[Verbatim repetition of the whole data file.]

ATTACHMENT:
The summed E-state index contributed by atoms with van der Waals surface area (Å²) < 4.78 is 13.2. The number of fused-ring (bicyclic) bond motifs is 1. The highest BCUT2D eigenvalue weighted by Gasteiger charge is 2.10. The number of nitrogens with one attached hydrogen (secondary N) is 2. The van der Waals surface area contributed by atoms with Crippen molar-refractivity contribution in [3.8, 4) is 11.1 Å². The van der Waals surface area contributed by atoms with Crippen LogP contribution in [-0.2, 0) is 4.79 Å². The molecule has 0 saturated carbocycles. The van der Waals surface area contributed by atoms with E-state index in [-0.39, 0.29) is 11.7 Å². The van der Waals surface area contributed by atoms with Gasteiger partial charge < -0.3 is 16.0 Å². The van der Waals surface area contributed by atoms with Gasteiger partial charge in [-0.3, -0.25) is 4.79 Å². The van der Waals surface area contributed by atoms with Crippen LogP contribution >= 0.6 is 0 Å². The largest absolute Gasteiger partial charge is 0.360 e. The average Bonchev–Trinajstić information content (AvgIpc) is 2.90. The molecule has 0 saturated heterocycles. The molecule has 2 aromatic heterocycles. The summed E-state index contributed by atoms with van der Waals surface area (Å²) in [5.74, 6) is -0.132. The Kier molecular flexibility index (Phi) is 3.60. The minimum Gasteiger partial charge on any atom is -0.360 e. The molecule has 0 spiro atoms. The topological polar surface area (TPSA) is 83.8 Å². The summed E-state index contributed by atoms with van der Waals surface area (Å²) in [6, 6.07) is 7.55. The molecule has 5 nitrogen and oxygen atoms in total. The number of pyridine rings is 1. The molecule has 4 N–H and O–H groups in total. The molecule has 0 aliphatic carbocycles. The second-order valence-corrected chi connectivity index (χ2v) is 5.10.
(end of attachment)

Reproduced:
The summed E-state index contributed by atoms with van der Waals surface area (Å²) < 4.78 is 13.2. The number of fused-ring (bicyclic) bond motifs is 1. The highest BCUT2D eigenvalue weighted by Gasteiger charge is 2.10. The number of nitrogens with one attached hydrogen (secondary N) is 2. The van der Waals surface area contributed by atoms with Crippen molar-refractivity contribution in [3.8, 4) is 11.1 Å². The van der Waals surface area contributed by atoms with Crippen LogP contribution in [-0.2, 0) is 4.79 Å². The molecule has 0 saturated carbocycles. The van der Waals surface area contributed by atoms with E-state index in [-0.39, 0.29) is 11.7 Å². The van der Waals surface area contributed by atoms with Gasteiger partial charge < -0.3 is 16.0 Å². The van der Waals surface area contributed by atoms with Gasteiger partial charge in [-0.3, -0.25) is 4.79 Å². The van der Waals surface area contributed by atoms with Crippen LogP contribution >= 0.6 is 0 Å². The largest absolute Gasteiger partial charge is 0.360 e. The average Bonchev–Trinajstić information content (AvgIpc) is 2.90. The molecule has 0 saturated heterocycles. The molecule has 2 aromatic heterocycles. The summed E-state index contributed by atoms with van der Waals surface area (Å²) in [5.74, 6) is -0.132. The Kier molecular flexibility index (Phi) is 3.60. The minimum Gasteiger partial charge on any atom is -0.360 e. The molecule has 0 spiro atoms. The topological polar surface area (TPSA) is 83.8 Å². The summed E-state index contributed by atoms with van der Waals surface area (Å²) in [6, 6.07) is 7.55. The molecule has 5 nitrogen and oxygen atoms in total. The number of pyridine rings is 1. The molecule has 4 N–H and O–H groups in total. The molecule has 0 aliphatic carbocycles. The second-order valence-corrected chi connectivity index (χ2v) is 5.10.